The last album from Razor's classic period was almost a direct sequel to Shotgun Justice. The music has a slightly colder and more routine-like feel than before and the songs are not quite as violent anymore, but the raw style has essentially remained the same, actually to the extent of starting to repeat itself. The sterile drum sound is sort of annoying, but considering the problems the band had during the making of this album, too, one can probably live with it. In a way, this is just another demonstration of the troubles that Razor had throughout their career. Even though Open Hostility may appear somewhat unremarkable in comparison to the previous couple of releases, it is still not a bad album and even at its weakest blows many other bands' efforts out of the water.

RAZOR - Decibels
Canada 1997

1. Decibels 2. Jimi The Fly 3. Life Sentence 4. Liar 5. The Game 6. Great White Lie 7. Open Hostility 8. Nine Dead 9. Goof Soup 10. Violence... Gun Control 11. Instant Death (bonus)

Decibels marked one more return to the tried and tested Razor style, although there were also some practical differences due to the years passed. One of the major nitpicks on this album is about Bod Reid's vocals that sound more or less processed almost all the time and never really come across as natural. Another bigger complaint you can have is how similarly formulated many of these songs actually appear. The drums repeat almost identical maneuvers from track to track, and Dave Carlo's riffs pale in comparison to the better moments of older Razor albums. You still cannot mistake the sound for any other band, but some weariness is more than obvious. Most of this album appears somewhat ordinary, although Great White Lie and the title track are quite fine pieces. While at least moderately satisfying, Decibels leaves something of a lukewarm impression and is not really one of Razor's best efforts.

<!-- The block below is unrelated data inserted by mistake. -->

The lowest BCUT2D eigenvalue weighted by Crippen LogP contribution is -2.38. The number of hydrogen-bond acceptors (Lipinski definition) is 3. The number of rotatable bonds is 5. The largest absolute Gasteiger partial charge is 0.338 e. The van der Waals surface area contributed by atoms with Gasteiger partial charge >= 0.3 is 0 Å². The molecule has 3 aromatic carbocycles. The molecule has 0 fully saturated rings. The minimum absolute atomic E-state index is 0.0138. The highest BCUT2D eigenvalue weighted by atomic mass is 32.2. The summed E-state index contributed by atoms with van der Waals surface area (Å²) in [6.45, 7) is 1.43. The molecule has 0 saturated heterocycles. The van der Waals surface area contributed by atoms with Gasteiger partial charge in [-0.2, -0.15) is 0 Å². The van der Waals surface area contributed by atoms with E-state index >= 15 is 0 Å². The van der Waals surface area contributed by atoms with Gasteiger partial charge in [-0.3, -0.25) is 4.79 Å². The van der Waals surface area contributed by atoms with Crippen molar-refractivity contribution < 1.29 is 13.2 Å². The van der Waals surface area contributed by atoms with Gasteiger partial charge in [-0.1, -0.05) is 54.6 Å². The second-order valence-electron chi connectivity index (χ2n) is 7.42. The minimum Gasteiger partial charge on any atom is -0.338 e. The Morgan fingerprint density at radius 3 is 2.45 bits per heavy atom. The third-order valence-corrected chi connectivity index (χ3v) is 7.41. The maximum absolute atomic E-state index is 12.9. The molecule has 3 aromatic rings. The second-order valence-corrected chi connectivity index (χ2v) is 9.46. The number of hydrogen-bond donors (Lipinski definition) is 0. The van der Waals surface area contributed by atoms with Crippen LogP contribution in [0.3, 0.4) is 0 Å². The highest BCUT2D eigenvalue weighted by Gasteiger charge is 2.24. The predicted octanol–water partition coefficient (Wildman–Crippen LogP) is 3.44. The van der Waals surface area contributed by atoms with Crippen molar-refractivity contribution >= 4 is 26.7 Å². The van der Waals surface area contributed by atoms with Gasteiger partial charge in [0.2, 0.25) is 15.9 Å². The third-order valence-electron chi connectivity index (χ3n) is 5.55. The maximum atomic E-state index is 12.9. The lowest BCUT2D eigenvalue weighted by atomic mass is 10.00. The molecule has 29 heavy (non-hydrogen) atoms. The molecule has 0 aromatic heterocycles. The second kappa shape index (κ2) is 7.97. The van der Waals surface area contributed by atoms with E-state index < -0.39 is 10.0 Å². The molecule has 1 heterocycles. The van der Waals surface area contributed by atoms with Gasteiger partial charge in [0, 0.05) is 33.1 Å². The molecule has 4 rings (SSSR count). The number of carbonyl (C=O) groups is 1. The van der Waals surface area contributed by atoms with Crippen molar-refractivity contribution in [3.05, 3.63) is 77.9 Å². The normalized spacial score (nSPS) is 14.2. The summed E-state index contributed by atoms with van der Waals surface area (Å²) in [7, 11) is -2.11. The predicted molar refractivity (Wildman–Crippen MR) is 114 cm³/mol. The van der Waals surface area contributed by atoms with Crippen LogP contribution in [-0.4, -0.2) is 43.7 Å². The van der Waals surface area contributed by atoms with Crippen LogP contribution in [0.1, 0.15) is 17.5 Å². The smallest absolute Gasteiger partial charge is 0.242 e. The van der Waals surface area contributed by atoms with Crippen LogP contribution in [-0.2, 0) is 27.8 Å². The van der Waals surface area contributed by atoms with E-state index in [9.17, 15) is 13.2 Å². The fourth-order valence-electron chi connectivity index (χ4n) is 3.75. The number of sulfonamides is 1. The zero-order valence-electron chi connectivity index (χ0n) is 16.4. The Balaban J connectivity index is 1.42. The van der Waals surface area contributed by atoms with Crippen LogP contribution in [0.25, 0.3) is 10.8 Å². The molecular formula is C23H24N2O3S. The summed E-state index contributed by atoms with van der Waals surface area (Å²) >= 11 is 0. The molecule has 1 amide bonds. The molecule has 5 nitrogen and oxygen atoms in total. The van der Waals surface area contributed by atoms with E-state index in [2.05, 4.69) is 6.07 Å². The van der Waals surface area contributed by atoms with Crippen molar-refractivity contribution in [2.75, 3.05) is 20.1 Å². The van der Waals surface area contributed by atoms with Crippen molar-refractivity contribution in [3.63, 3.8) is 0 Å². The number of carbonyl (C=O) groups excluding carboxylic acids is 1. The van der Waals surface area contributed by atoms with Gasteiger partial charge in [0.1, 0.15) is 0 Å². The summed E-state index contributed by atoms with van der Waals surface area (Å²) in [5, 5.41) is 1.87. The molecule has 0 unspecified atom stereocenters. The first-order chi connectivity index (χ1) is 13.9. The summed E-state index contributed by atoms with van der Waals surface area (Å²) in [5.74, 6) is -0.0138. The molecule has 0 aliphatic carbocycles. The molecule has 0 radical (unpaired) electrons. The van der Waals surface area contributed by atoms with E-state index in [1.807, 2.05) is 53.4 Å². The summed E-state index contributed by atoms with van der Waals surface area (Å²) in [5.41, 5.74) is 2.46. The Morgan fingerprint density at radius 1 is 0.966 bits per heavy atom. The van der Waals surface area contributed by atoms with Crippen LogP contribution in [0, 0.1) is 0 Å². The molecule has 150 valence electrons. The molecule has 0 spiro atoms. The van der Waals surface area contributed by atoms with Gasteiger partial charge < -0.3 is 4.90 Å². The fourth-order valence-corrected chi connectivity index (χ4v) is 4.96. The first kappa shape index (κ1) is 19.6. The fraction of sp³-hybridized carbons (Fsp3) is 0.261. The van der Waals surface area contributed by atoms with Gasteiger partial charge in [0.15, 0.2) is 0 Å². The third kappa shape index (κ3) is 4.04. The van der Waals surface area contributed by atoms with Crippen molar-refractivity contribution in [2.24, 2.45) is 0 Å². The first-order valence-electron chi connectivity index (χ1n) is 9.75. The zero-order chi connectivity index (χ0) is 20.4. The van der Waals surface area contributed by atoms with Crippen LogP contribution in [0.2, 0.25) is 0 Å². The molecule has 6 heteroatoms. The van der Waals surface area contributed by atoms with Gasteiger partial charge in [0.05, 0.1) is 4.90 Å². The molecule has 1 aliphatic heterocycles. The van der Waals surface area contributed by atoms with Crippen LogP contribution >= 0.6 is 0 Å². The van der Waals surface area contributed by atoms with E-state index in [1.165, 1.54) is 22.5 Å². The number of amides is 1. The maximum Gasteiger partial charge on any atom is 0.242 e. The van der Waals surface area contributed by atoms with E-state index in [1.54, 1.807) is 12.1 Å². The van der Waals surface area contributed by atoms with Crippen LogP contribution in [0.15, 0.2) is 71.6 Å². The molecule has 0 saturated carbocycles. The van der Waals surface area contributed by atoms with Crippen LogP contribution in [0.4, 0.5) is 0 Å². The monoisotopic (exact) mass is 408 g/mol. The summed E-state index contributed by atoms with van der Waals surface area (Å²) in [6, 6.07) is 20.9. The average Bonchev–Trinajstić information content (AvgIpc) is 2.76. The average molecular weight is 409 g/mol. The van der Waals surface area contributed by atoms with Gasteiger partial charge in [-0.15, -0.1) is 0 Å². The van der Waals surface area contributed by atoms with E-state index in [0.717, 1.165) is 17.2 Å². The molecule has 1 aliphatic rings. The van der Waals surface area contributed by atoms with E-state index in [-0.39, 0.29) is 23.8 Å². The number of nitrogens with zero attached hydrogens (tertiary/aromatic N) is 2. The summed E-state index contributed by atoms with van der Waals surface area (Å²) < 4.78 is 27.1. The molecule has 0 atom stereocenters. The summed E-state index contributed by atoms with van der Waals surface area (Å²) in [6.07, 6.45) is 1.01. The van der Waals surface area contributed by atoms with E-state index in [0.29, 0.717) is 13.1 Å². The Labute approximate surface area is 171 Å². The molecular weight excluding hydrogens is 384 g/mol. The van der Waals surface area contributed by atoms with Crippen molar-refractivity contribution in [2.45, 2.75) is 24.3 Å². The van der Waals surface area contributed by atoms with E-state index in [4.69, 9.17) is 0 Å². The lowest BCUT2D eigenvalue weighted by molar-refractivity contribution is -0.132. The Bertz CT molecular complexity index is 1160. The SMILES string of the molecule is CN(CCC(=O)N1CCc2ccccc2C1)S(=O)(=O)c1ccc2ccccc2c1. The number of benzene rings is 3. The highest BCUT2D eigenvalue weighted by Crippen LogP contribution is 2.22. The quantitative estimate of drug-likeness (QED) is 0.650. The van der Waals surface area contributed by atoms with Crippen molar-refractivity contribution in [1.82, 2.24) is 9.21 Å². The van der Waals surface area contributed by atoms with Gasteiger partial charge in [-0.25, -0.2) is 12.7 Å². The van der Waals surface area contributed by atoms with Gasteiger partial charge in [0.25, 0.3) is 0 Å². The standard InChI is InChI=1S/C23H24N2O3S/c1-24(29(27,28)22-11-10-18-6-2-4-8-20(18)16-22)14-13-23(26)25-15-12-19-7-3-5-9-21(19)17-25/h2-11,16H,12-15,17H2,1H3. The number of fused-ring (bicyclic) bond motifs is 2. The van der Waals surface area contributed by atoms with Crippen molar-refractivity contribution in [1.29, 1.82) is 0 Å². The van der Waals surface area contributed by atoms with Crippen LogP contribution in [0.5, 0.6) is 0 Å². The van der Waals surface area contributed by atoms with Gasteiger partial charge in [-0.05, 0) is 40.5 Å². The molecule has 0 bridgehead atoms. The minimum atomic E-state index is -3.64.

RAZORMAZE - The True Speed Of Steel
USA 2009

1. Dawn Of The Shred 2. Annihilator 3. Slaughterotica 4. Desperado 5. Bleed On Command 6. Lobotomized 7. Dipsomaniac 8. Slave To The Maze

Yet another contender among dozens of similar ones, you may think and decide to let the platter spin for a while before tossing it over. But what do you know, this Razormaze production is actually not half-bad. The True Speed Of Steel appears somewhat unheavy and harmless, even lighthearted for a thrash metal album, partially because the band's guitar-driven sound allows for a fair amount of variety instead of pure speed. The songwriting is still nothing too spectacular, in fact, most of these tracks don't seem to possess much of long-time appeal on the surface. Also, some of the gang choruses are fairly overused. But when you are dead tired and cannot really focus on anything, this album can serve surprisingly well. Not to call it downright therapeutic, but The True Speed Of Steel can have something of a relaxing effect, no matter how unimportant this music on the whole may be.

RDX - Thrash Metal III
Japan 2006

1. Prologue 2. Third Eye - My Lord 3. Third Eye - New World 4. Third Eye - Black Wind 5. Purge 6. Crossover 7. Throw Away 8. Speed Metal Violence 9. Thrash Metal Attack 10. Epilogue

It is not too often when a contemporary thrash metal album turns out something totally unexpected, but the full-length release from RDX managed to do the trick. Thrash Metal III may carry the boldest title (the number is due to the band's previous works that were essentially singles), but it's the most perplexing intro in ages that hints at a bit different experience. The trilogy of Third Eye then completes the surprise, making possibly the most dramatic composition on this side of the new millennium so far. The arrangement walks a fine line between cool and outright cheesy, yet comes out as a winner in the end. It also demonstrates briefly how well clean female vocals could work in a thrash metal context when done right - if only some band took the idea and ran with it, full time. Although the rest of the songs are not quite as adventurous, the most forceful tracks like Purge are about as good as anything out there. Apart from the vocals that sometimes sound a tad clumsy, the performance is solid. While Thrash Metal III most certainly has its quirky moments, as a whole this album leaves you wanting for more.